Courtney Howard is a LAFCA, OFCS and AWFJ member, as well as a Rotten Tomatometer-approved film critic. Her work has been published on Variety, She Knows and Awards Circuit.
Courtney Howard // Film Critic
AVENGERS: AGE OF ULTRON | 141 min | PG-13
Director: Joss Whedonv
Writer: Joss Whedon (screenplay), Stan Lee and Jack Kirby (comic book)
Cast: Robert Downey Jr., Chris Hemsworth, Mark Ruffalo, Chris Evans, Scarlett Johansson, Jeremy Renner, James Spader and Samuel L. Jackson
This originally ran on VeryAware.com
Way back in 2012, THE AVENGERS debuted to much critical and commercial acclaim. Raking in billions at the box office, it’s the most successful franchise in Marvel’s history. Director Joss Whedon knew precisely how to cut directly to the core of the fan base and still make it accessible to newcomers. Now our beloved gang has reassembled to give audiences something equally as exceptional, innovative and uncompromising with AVENGERS: AGE OF ULTRON. It’s a marked, necessary evolution in the Marvel Cinematic Universe that still manages to retain its insanely fun qualities. It’s as deeply philosophical as it is entertaining. It’s all-around unadulterated joy over this bigger, badder, bolder juggernaut.
“Good deeds don’t go unpunished,” or so says the cliché – although it’s true. By now, nobody should know this better than our dear hero, billionaire inventor Tony Stark (Robert Downey Jr.). When he creates Ultron (perfectly voiced by the always shifty James Spader) as a force for good, he figures he’s saved the world from any further alien invasions. Eh – not so fast, Tony baby. Ultron turns evil, usurps Jarvis’ (voiced by Paul Bettany, who experiences his own character evolutionary next phase) power, and his 180 has dire consequences. It’s up to Tony and his team – which includes Natasha Romanoff/ Black Widow (Scarlett Johansson), Bruce Banner/ The Hulk (Mark Ruffalo), Clint Barton/ Hawkeye (Jeremy Renner), Steve Rogers/ Captain America (Chris Evans) and Thor (Chris Hemsworth) – to save the world once again. Together they must defeat Tony’s creation and two very powerful new kids on the super-block – Pietro Maximoff/ Quicksilver (Aaron Taylor-Johnson), who’s super fast, and Wanda Maximoff/ Scarlet Witch (Elizabeth Olsen), who’s “weird.”
Marvel’s post-AVENGERS legacy has been like a soap opera for nerds – only with less hair-pulling and more melodramatic rebirths. Blessedly, phase 2 is almost at the end. Praise Jeebus as we need something new to chew on. There’s always a MacGuffin (in this case, Loki’s scepter), and there’s always a resurrection (in this case, it’s more of a kick-ass “thing” than it is a “who”). Thankfully, Whedon has heard our cries and put a lot of the Marvel-y shenanigans – i.e. the frequently recycled, generic plot outlines – on the back-burner. Whedon’s cookin’ with gas now and those flames are burnin’ hot! Death finally, finally means something again. Collateral damage is also dealt with in a much more humane, realistic manner. Granted, we don’t go to fantasy films seeking realism, but it shouldn’t be that big of a stretch of the imagination to feel some real-world stakes.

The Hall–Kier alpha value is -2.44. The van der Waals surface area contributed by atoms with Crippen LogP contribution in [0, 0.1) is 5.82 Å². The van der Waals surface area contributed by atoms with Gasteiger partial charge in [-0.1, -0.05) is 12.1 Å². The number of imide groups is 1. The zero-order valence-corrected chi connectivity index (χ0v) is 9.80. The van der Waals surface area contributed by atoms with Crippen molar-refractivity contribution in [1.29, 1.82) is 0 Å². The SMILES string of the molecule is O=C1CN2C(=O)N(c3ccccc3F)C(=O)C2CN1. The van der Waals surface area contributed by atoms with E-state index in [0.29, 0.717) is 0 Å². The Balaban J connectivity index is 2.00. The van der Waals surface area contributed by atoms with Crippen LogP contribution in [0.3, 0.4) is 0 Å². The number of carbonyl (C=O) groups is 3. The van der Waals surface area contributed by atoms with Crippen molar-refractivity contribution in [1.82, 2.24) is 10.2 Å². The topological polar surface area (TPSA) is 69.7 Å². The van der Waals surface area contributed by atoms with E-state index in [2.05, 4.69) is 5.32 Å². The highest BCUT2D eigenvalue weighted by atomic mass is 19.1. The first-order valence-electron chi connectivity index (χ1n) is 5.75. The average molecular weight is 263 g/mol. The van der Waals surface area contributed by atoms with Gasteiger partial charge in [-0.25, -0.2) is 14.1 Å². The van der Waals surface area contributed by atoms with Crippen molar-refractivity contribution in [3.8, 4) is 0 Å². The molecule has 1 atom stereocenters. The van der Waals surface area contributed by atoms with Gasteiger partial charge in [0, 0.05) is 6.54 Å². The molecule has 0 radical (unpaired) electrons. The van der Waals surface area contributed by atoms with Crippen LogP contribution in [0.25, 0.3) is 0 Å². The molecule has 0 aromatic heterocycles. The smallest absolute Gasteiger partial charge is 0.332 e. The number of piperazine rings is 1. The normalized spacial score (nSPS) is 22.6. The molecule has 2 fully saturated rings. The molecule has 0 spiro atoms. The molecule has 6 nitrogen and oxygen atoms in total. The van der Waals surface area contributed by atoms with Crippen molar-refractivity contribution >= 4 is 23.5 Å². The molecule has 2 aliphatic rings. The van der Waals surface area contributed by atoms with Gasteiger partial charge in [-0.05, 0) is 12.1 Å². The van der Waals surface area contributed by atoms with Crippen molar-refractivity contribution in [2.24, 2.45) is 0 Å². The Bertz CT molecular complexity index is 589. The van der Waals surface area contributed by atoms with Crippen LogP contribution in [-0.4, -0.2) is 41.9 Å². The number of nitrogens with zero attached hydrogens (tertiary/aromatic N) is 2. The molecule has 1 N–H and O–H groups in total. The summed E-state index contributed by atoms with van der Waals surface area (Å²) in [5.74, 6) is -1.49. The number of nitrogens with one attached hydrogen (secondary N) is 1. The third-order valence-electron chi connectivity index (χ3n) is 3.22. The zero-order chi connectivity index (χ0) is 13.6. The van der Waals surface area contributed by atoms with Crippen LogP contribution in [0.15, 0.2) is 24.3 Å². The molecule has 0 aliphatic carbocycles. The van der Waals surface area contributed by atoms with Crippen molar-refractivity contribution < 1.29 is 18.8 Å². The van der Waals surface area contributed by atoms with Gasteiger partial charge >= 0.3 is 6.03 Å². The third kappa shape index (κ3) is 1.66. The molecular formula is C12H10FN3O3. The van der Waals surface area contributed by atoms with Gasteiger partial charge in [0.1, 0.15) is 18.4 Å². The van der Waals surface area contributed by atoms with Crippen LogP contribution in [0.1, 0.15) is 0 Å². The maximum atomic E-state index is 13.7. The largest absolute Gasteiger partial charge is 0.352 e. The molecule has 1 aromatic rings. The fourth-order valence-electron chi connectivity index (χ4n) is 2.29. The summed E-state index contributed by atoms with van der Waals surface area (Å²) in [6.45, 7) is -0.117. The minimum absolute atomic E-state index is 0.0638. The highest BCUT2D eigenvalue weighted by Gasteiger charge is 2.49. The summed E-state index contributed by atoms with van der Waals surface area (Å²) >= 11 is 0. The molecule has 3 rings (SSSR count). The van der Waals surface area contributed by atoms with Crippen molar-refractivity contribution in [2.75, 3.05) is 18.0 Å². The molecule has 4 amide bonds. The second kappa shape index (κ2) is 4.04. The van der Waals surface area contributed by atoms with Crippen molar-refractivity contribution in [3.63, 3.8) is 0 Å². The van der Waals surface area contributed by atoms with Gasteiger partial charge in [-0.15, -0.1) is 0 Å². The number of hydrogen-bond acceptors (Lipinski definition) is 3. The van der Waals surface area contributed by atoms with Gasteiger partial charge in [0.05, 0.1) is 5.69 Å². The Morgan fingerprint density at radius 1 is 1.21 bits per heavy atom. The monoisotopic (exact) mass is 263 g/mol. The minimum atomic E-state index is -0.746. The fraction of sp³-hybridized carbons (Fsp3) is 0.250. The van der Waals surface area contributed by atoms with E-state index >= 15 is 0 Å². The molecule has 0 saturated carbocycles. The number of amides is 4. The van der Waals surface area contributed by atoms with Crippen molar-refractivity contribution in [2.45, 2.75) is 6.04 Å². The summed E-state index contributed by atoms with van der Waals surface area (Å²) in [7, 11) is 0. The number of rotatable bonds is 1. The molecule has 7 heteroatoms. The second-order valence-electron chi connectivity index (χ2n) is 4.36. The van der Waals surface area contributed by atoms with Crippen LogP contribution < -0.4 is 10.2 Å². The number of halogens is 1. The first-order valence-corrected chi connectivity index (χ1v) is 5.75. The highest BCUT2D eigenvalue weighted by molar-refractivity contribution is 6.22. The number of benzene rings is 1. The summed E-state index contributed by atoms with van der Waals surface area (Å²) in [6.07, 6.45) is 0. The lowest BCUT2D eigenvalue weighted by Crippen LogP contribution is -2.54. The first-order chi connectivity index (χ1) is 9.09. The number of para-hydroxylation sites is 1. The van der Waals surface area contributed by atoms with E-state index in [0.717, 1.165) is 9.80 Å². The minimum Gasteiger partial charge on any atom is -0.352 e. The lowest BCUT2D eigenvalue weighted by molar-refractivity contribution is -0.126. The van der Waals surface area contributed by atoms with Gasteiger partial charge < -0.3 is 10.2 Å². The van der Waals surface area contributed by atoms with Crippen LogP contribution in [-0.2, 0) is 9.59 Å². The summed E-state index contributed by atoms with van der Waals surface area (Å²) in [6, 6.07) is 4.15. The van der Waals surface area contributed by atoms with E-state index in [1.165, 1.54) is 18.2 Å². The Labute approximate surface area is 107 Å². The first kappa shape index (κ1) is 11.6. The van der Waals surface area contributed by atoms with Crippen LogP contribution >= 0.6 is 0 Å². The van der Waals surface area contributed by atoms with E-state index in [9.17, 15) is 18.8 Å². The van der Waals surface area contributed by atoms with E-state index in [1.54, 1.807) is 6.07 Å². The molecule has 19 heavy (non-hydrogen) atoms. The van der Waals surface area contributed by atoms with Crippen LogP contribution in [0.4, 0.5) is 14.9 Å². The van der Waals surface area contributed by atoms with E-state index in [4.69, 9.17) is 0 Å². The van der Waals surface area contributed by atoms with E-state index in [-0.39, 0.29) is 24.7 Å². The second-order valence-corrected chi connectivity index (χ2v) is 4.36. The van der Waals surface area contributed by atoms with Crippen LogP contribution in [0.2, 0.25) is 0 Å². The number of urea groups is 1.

Though we don’t get the Black Widow movie some of us were hoping for (and were assured we’d get), it’s good to see Hawkeye step into the spotlight. Renner is great and its lovely to see his strengths used. Balance between the characters is attained – a true feat, given how many show up for their moments. Bettany, pulling off somewhat of a dual role, is sheer perfection – as is Spader, whose subtle mannerisms are nailed by the special effects wizards. Bleaker, highly-stylized set pieces stand out from the battles to add pathos and gravitas without being weighty. They augment a grittier undertone coursing through this brand’s veins – the visuals tie in thematically. Plus, Whedon innately finds the divine comedy within the cacophonous mayhem; his sassy stingers shine amidst his characters’ decimation.
However, we aren’t totally blinded by this new machine’s sheen. Though Whedon layers in details effortlessly, the screenplay and ensuing shoe-horning of a multitude of characters (some new, most not-so-new), can lead to a dizzying, distracting effect. By the end, it’s a little difficult to keep track of all the moving parts. Its kitchen sink approach is admirable as he gets it all to function ingeniously, but its “too much” factor can be a turn-off. The safe house sequence provides a quiet respite from the shoot ‘em up, spectacular stunts and explosive finery, but this is where energy dips, putting the brakes on the narrative’s momentum.
But overall, this is a film that works on multiple levels. Ultron’s echoes of PINOCCHIO’s “I’ve got no strings” point to his desire to be a “real boy,” more like the very humans he seeks to eradicate. And in the same way, the heroes of the story yearn for simpler lives – as evidenced by Hawkeye’s secrets, Cap’s musing over the road not taken, and Natasha and Banner’s flirtation with running away from it all. It’s those identifiable desires that enable these characters – amidst their repulsor rays, telekinetic powers, vibranium alloys, and spontaneous weight gain – to resonate with all of us normal humans.
AVENGERS: AGE OF ULTRON is available on Blu-ray and DVD on Friday, October 2.